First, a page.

For most people, interviews tend to cause an attack of the jitters. They are peculiar interactions that require you to sell yourself while still being modest.
You need to talk about your achievements, and your failures – but not come off as brash or incompetent. You need to display insight while still being hands on.
All the while being witty, charming, making eye contact and not fidgeting.
This way of communicating breaks all the normal rules of communication and societal norms. Especially as, generally speaking, we’re not encouraged to sing our own praises.
It’s little wonder that many of us trip over our words or suffer blanks when asked a question.
Part of this is because we can feel out of control. While we can prepare for interviews, we can only guess at the questions we’re going to be asked. We don’t know what the hiring manager will be like, what kind of mood they’re going to be in, or what they’re looking for in a candidate.
Interviews can be stressful, sometimes high-pressured experiences that even the most stoic of individuals can find challenging.
But what if you’re someone who suffers from anxiety?
Anxiety is a Common Condition
In the UK, one in four people will experience mental health issues at some point every year. These issues can manifest themselves in lots of different ways, from mild depression to severe and enduring mental health issues.
Anxiety is a very broad term – encompassing the full spectrum of anxiety from intense feelings of nervousness to panic attacks.
Equally the individual’s ability to cope with these feelings can vary too, requiring different levels of support to function.
However, this doesn’t render someone with anxiety incapable of working or coping with stressful situations. It might mean they simply approach it differently to better cope.
Under UK law you do not have to disclose your mental health and any potential employers are not allowed to ask. Only once you have been offered a job, they are allowed to ask about your health.
However, an employer is not allowed to withdraw an offer of employment based on your health. Rather they would need a letter from your doctor or an occupational health professional to determine your suitability for the role.
If the job offer is withdrawn after disclosing your mental health issues, this may be direct discrimination.
Managing your Anxiety before the Interview
If you’re prone to anxiety, or anxious thoughts it’s useful to have coping mechanisms in place to help you manage it. This is true of an interview too.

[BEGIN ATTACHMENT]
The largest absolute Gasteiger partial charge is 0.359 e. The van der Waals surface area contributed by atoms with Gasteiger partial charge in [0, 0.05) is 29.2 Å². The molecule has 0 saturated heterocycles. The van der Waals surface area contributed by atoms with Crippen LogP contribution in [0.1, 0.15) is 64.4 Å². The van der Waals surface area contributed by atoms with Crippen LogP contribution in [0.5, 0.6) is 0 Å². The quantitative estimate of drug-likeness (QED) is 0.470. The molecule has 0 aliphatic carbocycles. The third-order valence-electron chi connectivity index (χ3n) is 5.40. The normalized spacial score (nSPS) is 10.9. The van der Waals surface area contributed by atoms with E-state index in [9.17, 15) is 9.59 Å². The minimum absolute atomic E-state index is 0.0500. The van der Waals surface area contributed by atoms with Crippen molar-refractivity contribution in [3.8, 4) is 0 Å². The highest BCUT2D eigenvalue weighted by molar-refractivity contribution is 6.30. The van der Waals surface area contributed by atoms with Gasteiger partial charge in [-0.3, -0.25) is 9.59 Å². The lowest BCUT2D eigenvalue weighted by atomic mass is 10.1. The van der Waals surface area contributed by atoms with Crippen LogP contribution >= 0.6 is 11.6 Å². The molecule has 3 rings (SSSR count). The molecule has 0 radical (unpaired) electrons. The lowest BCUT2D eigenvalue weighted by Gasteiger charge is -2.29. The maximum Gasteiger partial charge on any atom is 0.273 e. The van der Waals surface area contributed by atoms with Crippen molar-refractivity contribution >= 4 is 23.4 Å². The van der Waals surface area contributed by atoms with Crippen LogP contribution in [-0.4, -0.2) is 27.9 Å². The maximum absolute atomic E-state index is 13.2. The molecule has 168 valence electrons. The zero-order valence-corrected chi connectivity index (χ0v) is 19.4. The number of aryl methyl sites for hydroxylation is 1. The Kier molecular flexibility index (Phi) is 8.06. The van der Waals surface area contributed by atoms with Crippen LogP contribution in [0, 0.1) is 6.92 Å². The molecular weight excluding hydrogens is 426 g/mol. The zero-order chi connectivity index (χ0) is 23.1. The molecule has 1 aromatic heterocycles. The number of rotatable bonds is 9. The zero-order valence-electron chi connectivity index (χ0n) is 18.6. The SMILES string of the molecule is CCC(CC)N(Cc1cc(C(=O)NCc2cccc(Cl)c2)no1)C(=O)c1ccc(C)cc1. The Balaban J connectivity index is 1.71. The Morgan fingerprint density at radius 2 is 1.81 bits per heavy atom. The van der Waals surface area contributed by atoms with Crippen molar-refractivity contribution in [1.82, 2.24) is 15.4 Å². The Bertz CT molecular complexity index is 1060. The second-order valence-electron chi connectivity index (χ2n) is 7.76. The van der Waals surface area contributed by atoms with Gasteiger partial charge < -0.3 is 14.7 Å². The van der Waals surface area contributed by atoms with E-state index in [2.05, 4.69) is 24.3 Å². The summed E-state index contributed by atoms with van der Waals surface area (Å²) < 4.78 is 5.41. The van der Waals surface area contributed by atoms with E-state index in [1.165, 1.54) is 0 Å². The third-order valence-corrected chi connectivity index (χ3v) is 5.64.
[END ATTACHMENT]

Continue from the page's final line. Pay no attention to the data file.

By making some preparations you will be able to turn up to the interview feeling in control, if not calm.
Preparing for an interview takes time, so make sure you get any research or presentations completed well in advance – not the night before.
Leaving things to the last minute will compound your anxiety. Equally your answers or delivery won’t be as polished because you will not have given yourself adequate time to absorb the information.
It is perfectly acceptable to take a notebook into an interview. Take advantage of this and go in with notes on your work history, your achievements, successes/failures and notes about your potential employer too.
The night before your interview read through what you’ve already put together. Avoid further research at this point as it’s about solidifying in your mind what you already know.
Avoid Caffeine and Sugar
This is a lot easier said than done but – where possible – avoid stimulants. Anxiety and stimulants aren’t a good mix, especially in stressful situations.
Depending on the severity of your anxiety, they can even make you unwell. Water will give your system everything it needs although you can supplement this with a glass of fruit juice if you choose.
Plan your Route
If you’re travelling to an unfamiliar location, it’s wise to plan your route out in advance. If possible, take the journey to where your interview is being held.
It will make you much calmer on the day as you’ll know where you’re going. You will also get an idea of what the commute will be like.
Also make sure you have the address, printed directions or a reliable Sat Nav/route finder app.
It should also go without saying to give yourself ample time to arrive.
Be Smart but Comfortable
Dress code for an interview varies depending on the organisation. A more informal approach is increasingly common but you will likely be told ahead of time what the expectation is.
Whether you’re in formal attire or not, make sure whatever you wear is comfortable. You could be in that interview for an hour or more so wearing something ill-fitting or restrictive could worsen any anxious feelings you may be having.